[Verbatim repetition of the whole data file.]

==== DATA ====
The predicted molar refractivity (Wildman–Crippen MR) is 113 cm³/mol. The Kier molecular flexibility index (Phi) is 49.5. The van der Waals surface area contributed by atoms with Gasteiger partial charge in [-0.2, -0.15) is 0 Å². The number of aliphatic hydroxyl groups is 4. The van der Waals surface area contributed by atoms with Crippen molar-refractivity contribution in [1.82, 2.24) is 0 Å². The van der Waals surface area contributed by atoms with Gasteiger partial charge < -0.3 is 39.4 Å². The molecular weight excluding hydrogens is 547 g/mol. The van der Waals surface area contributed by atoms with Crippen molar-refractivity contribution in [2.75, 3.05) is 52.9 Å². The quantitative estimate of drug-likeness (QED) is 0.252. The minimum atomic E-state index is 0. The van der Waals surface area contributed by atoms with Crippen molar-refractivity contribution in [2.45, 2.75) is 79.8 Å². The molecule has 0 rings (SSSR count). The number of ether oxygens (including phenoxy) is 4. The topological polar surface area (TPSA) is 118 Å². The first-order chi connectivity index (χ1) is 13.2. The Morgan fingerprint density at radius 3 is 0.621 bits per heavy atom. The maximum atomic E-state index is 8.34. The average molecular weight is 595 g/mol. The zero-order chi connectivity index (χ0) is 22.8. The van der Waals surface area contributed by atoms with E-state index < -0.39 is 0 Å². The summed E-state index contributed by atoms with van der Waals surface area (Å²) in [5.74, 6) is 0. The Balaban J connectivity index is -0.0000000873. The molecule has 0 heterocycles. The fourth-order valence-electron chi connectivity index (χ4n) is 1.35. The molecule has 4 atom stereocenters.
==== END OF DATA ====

The predicted molar refractivity (Wildman–Crippen MR) is 113 cm³/mol. The Kier molecular flexibility index (Phi) is 49.5. The van der Waals surface area contributed by atoms with Gasteiger partial charge in [-0.2, -0.15) is 0 Å². The number of aliphatic hydroxyl groups is 4. The van der Waals surface area contributed by atoms with Crippen molar-refractivity contribution in [1.82, 2.24) is 0 Å². The van der Waals surface area contributed by atoms with Gasteiger partial charge < -0.3 is 39.4 Å². The molecular weight excluding hydrogens is 547 g/mol. The van der Waals surface area contributed by atoms with Crippen molar-refractivity contribution in [2.75, 3.05) is 52.9 Å². The quantitative estimate of drug-likeness (QED) is 0.252. The minimum atomic E-state index is 0. The van der Waals surface area contributed by atoms with Crippen molar-refractivity contribution in [2.45, 2.75) is 79.8 Å². The molecule has 0 rings (SSSR count). The number of ether oxygens (including phenoxy) is 4. The topological polar surface area (TPSA) is 118 Å². The first-order chi connectivity index (χ1) is 13.2. The Morgan fingerprint density at radius 3 is 0.621 bits per heavy atom. The maximum atomic E-state index is 8.34. The average molecular weight is 595 g/mol. The zero-order chi connectivity index (χ0) is 22.8. The van der Waals surface area contributed by atoms with E-state index < -0.39 is 0 Å². The summed E-state index contributed by atoms with van der Waals surface area (Å²) in [5.74, 6) is 0. The Balaban J connectivity index is -0.0000000873. The molecule has 0 heterocycles. The fourth-order valence-electron chi connectivity index (χ4n) is 1.35. The molecule has 4 atom stereocenters.